Head pressing in dogs is a behavior that indicates some form of damage to the nervous system or brain. It is characterized by the repetitive behavior of pressing the head into walls, doors or other objects. There are many health conditions that can result in head pressing, and it can occur in dogs of all breeds and ages.
Understanding Head Pressing in Dogs
Common Coinciding Symptoms of Head Pressing
Head pressing, in itself, is a symptom of various conditions that can damage the nervous system and/or brain. If your dog is exhibiting head pressing, it will most likely develop other symptoms, which will depend on the underlying cause of the behavior. However, some of the most common symptoms that are often seen alongside head pressing in dogs are as follows:
- Repetitive Pacing and/or Circling
- Extreme Changes in Behavior
- Vision Problems
- Poor Reflexes
- Generalized Weakness
- Loss of Coordination
It is essential to note that some of the symptoms listed above can lead to secondary health conditions. For example, constant pacing can result in lesions of the foot pads. Additionally, persistent head pressing can cause mild to serious injuries on the head and/or facial area.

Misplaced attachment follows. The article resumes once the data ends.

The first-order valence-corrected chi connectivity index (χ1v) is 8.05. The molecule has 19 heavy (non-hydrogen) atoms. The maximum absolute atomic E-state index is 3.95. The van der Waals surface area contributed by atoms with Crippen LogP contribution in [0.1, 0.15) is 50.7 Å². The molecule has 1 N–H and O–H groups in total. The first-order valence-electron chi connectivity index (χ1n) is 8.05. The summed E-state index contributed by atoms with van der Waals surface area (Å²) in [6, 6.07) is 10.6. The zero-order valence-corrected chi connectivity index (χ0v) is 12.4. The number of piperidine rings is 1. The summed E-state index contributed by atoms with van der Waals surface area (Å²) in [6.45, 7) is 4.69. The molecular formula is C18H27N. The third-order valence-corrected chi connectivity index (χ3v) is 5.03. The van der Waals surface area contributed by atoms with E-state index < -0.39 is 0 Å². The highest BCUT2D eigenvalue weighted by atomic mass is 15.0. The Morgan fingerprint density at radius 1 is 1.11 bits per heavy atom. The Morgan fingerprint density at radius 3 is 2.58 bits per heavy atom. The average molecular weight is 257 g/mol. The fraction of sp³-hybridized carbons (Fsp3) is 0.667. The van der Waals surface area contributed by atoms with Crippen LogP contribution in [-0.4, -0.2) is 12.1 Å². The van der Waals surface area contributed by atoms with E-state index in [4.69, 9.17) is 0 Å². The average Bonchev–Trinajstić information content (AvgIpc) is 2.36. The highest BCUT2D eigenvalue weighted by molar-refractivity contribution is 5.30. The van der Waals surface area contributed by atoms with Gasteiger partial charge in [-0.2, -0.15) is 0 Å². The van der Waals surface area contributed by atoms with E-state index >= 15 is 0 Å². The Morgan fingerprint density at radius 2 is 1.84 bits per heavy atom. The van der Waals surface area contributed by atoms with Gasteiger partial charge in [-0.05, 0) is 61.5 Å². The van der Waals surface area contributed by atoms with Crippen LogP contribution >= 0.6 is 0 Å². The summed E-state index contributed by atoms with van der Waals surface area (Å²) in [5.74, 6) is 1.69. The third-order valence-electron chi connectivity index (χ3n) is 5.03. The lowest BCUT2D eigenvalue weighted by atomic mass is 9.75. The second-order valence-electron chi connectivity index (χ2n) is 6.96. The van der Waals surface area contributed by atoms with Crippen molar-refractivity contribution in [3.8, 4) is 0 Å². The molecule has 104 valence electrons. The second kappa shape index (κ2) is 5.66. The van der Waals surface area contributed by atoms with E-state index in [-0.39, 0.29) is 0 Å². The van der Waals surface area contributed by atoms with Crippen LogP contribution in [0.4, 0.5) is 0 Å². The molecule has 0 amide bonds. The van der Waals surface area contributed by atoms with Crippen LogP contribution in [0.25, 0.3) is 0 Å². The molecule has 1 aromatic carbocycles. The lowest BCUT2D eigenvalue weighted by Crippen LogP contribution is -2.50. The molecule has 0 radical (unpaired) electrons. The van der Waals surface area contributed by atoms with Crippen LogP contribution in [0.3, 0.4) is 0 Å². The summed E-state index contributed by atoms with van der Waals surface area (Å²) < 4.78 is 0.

If you ever see this behavior, such as in the video below, it is concerning and you should take your pet to the vet immediately:
Main Causes of Head Pressing in Dogs
As stated above, there are many different health conditions that can cause your dog to exhibit head pressing. All of these conditions affect the nervous system and/or brain, which results in head pressing behavior and various other symptoms. You can find the most common of these issues listed below:
- Primary or Secondary Tumors (Brain Tumors)
- Hyper or Hyponatremia (Improper Levels of Sodium in the Plasma)
- Head Trauma
- Exposure to Various Toxins
- Liver Problems (Liver Shunts or Cirrhosis)
Typical Treatments of Head Pressing in Dogs
The treatments your dog will need if it is displaying head pressing will depend on the underlying cause of the behavior. However, in any case, severe clinical symptoms will require immediate treatment and often require hospitalization. For your veterinarian to determine the proper treatments, the following tests may be necessary.
- Fundic Examination of the Retina
- Blood Pressure Measurement
- Magnetic Resonance Imaging or Computed Tomography Scans
- Blood/Lead Concentration Tests
Head pressing can be an indication of a serious underlying health condition in your dog. Typically, pets will exhibit this behavior if there has been some form of damage done to their nervous system and/or brain. Nevertheless, if you seek treatment for your pet immediately, you can help brighten its prognosis.